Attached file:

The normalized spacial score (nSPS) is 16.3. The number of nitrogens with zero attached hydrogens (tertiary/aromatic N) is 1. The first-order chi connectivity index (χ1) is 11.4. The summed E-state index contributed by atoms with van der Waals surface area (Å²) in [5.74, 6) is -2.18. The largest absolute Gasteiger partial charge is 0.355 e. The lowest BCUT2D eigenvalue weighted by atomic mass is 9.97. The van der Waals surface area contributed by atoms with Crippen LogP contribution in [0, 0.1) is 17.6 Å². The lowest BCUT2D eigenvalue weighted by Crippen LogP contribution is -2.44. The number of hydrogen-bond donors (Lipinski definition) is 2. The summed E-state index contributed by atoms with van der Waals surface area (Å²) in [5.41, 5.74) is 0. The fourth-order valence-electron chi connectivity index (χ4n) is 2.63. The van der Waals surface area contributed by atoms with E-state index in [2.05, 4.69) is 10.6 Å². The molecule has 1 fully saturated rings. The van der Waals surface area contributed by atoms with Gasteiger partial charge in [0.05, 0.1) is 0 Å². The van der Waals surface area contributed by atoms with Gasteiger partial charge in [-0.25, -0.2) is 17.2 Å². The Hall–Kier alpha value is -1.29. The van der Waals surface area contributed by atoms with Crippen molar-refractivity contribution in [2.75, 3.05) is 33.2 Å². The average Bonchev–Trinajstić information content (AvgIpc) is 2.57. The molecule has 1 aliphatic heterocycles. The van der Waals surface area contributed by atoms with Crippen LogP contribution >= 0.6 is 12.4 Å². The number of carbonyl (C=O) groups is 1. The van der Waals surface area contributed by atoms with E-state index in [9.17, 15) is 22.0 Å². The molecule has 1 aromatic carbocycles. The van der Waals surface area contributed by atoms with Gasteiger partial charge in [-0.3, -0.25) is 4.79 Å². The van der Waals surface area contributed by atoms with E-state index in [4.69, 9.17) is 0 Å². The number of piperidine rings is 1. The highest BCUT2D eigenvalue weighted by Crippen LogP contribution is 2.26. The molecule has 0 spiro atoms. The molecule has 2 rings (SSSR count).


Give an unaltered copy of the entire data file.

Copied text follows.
The normalized spacial score (nSPS) is 16.3. The number of nitrogens with zero attached hydrogens (tertiary/aromatic N) is 1. The first-order chi connectivity index (χ1) is 11.4. The summed E-state index contributed by atoms with van der Waals surface area (Å²) in [5.74, 6) is -2.18. The largest absolute Gasteiger partial charge is 0.355 e. The lowest BCUT2D eigenvalue weighted by atomic mass is 9.97. The van der Waals surface area contributed by atoms with Crippen LogP contribution in [0, 0.1) is 17.6 Å². The lowest BCUT2D eigenvalue weighted by Crippen LogP contribution is -2.44. The number of hydrogen-bond donors (Lipinski definition) is 2. The summed E-state index contributed by atoms with van der Waals surface area (Å²) in [5.41, 5.74) is 0. The fourth-order valence-electron chi connectivity index (χ4n) is 2.63. The van der Waals surface area contributed by atoms with E-state index in [2.05, 4.69) is 10.6 Å². The molecule has 1 fully saturated rings. The van der Waals surface area contributed by atoms with Gasteiger partial charge in [0.05, 0.1) is 0 Å². The van der Waals surface area contributed by atoms with Gasteiger partial charge in [-0.25, -0.2) is 17.2 Å². The Hall–Kier alpha value is -1.29. The van der Waals surface area contributed by atoms with Crippen molar-refractivity contribution in [2.75, 3.05) is 33.2 Å². The average Bonchev–Trinajstić information content (AvgIpc) is 2.57. The molecule has 1 aliphatic heterocycles. The van der Waals surface area contributed by atoms with Crippen LogP contribution >= 0.6 is 12.4 Å². The number of carbonyl (C=O) groups is 1. The van der Waals surface area contributed by atoms with E-state index in [9.17, 15) is 22.0 Å². The molecule has 1 aromatic carbocycles. The van der Waals surface area contributed by atoms with Gasteiger partial charge in [-0.3, -0.25) is 4.79 Å². The van der Waals surface area contributed by atoms with E-state index in [4.69, 9.17) is 0 Å². The number of piperidine rings is 1. The highest BCUT2D eigenvalue weighted by Crippen LogP contribution is 2.26. The molecule has 0 spiro atoms. The molecule has 2 rings (SSSR count).